Finally, while The Trotsky is not in the same league as World’s Greatest Dad it is nevertheless another enjoyable comedy that went places that mainstream comedy doesn’t. Jay Baruchel (whom I’m liking more and more in every film I see him in) plays a teenage boy convinced that he is the reincarnation of Leon Trotsky and seeks to unionise his new school. While patchy at points it contains lots of laughs, is more than a single joke film and ends up being quite a rousing film about overcoming apathy to achieve social change.

© Thomas Caldwell, 2010

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Film review – Antichrist (2009)

8 December 2009

She (Charlotte Gainsbourg) and He (Willem Dafoe)

The Danish filmmaker Lars von Trier (Breaking the Waves, Dancer in the Dark, Dogville) is a true cinematic experimentalist and agent provocateur with Antichirst being the most comprehensive encapsulation of all his ideas and stylistic approaches to date. Antichrist opens with a stunning black-and-white, slow motion prologue where the film’s leads, known simply as He (Willem Dafoe) and She (Charlotte Gainsbourg), make love in the shower while their unattended child crawls out of his crib, climbs out an open window and falls to his death. Antichrist then unfolds over four chapters where He and She travel to an isolated forest cabin named Eden in order to reconcile their loss. She is consumed with grief, guilt, anxiety and self-loathing, using sex as a masochistic distraction from her pain. He is a therapist so takes it upon himself to heal her by making her confront the source of her deepest fear – the Eden cabin they have gone to where she had previously worked on a thesis about misogynist murder.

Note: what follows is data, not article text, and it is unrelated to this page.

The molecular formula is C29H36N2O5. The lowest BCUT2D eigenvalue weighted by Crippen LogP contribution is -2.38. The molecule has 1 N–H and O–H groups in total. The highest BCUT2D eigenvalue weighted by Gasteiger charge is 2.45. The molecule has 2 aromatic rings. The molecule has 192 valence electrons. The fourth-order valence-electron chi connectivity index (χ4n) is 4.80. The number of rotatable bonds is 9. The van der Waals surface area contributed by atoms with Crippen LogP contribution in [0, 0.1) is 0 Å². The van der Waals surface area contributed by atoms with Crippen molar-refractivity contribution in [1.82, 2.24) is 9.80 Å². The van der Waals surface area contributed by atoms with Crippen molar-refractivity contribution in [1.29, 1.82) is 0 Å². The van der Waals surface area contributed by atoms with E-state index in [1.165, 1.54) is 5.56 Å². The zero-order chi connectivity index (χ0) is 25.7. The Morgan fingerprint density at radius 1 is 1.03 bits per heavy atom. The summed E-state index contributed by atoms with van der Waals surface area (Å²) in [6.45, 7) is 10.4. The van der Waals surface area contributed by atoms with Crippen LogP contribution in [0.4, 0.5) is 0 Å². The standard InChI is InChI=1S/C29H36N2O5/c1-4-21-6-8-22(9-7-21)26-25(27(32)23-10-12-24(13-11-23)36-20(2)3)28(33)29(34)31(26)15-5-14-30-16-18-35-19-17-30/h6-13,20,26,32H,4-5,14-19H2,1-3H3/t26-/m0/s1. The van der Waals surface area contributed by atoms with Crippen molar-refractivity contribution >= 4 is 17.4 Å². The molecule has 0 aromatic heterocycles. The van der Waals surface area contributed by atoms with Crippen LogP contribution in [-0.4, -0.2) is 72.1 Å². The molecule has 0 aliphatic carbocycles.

Von Trier uses a mixture of visual approaches in Antichrist to maximum effect. To portray the destructive dynamic between He and She von Trier utilises a very raw, handheld-camera filming style. To capture many of the hypnotic outdoor scenes, often filled with images of death in the natural world, von Trier radically uses sound, cinematography and editing to create some of the most beautiful yet nightmarish imagery ever created on screen. The eerie beauty of such scenes contrasts dramatically to the extremely violent brutality that occurs later in the film and very few people will be able to sit through key moments in Antichrist without physically recoiling in horror and disbelief at what they’ve just witnessed.

Von Trier has explored misogyny before and, similarly to David Lynch, he has been accused of being a misogynist as a result. While Antichrist does not contain any single fixed meaning as such, it does depict the misogyny of men who cast women as victims so that they can wield power as authoritative experts. Furthermore, it depicts female self-hatred, which is arguably the most destructive form of misogyny. The self-disgust that She develops towards her own sexuality is represented in Antichrist through its imagery of the natural world as Hell. Functioning as the inverse of the Biblical creation story, Antichrist is the most unique and divisive ‘horror’ film you are ever likely to see.

Originally appeared in The Big Issue, No. 343, 2009

© Thomas Caldwell, 2009

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Film review – The Science of Sleep (2006)

15 May 2007

Director Michel Gondry’s collaboration with writer Charlie Kaufman resulted in Eternal Sunshine of the Spotless Mind, a visual tour-de-force and a love story of deep resonance. Now working from his own script Gondry’s latest film, The Science of Sleep, still demonstrates his unique stylistic flair but lacks any real emotional depth.